Preaching to the Choir

These are some sermons, but mostly lectionary discussions. It also has prayers for some Sundays.

Tuesday, August 19, 2008

For Sunday's Lectionary, Aug 24

Lectionary Discussion for upcoming Sunday

Matthew 16:13-20

Jesus asks the disciples what's the word on the street about him, and then puts it even closer to home, who do you say I am. Simon Peter gets it right, and Jesus blesses him with a new name, the rock, by saying that upon him will the church be built.

The Gospel of Matthew was written shortly after the failed Jewish revolt against Rome. In the wake of the destruction of the Temple and devastation of Jerusalem, God's promises to Israel were at stake.

Do members of your church know what the word is on the street about Jesus? About the church? About your church? Who do we say Jesus is? Who holds the keys of the church now? And what does that mean? How are we to use these keys? Are we still to be silent about Jesus being the Messiah?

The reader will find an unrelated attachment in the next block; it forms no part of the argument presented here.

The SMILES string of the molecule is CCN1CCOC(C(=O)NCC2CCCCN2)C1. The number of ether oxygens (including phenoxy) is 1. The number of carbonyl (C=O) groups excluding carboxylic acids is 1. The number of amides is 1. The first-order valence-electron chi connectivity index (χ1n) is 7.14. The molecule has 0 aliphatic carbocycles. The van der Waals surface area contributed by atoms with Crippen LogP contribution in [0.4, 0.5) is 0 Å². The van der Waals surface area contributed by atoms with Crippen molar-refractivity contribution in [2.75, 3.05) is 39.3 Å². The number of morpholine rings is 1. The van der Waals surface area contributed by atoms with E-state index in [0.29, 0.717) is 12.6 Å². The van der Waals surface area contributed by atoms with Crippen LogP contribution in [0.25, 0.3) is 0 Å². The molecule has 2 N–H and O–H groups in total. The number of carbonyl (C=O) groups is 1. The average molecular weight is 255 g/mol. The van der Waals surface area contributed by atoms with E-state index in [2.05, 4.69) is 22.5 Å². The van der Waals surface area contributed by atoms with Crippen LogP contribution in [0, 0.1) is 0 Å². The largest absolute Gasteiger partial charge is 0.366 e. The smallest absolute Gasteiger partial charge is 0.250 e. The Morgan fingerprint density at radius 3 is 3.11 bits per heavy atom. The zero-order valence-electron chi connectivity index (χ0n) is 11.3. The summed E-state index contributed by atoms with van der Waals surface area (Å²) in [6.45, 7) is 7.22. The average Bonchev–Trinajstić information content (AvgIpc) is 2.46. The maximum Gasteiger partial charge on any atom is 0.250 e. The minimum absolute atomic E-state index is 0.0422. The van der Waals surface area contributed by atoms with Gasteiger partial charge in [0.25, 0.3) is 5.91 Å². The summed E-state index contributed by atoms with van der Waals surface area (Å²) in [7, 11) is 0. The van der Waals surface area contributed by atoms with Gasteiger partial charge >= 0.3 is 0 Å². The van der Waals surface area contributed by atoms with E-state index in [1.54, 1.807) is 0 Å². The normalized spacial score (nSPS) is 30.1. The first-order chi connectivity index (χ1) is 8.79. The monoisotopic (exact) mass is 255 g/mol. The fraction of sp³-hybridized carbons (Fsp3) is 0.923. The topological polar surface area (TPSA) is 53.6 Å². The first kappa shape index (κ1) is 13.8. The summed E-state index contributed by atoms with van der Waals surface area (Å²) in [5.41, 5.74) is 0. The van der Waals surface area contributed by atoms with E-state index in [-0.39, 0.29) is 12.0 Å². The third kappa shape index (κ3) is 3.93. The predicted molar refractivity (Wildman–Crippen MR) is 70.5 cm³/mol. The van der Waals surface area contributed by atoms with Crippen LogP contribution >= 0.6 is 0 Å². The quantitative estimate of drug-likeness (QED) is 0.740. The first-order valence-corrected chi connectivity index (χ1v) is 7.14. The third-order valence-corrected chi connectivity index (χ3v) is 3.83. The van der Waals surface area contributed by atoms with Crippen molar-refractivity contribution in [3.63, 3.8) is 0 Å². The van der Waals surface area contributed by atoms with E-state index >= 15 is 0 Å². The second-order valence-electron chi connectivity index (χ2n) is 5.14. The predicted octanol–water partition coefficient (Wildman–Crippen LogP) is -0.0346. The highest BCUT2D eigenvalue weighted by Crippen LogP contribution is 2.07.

Why Peter? Why not one of the other disciples? Why us?

Exodus 1:8-2:10
"Powerful God-Courageous Women" The welcome mat is no longer there in Egypt for the Israelites. Here is the story of Moses' beginnings. This story proves that even Moses was a basket case, (Just a joke.) But I think what is so powerful in this story is the story of the women, Shiphrah and Puah, his mom, and his older sister involved in keeping Moses alive and safe and giving him a new beginning. This all happens under a repressive regime and one that wants all the Hebrew male children killed. This is good justice material. "It's God's compassion, God's faithfulness, God's tender care that are extended by the compassion, faithfulness and care of the courageous women, including, mysteriously, the pagan princess." taken from Weekly Seeds written by Katey Huey. Would we be so courageous? How do we seek justice in today's world for those who are treated injustly? How would you present this story to your members? What is it that they need to hear?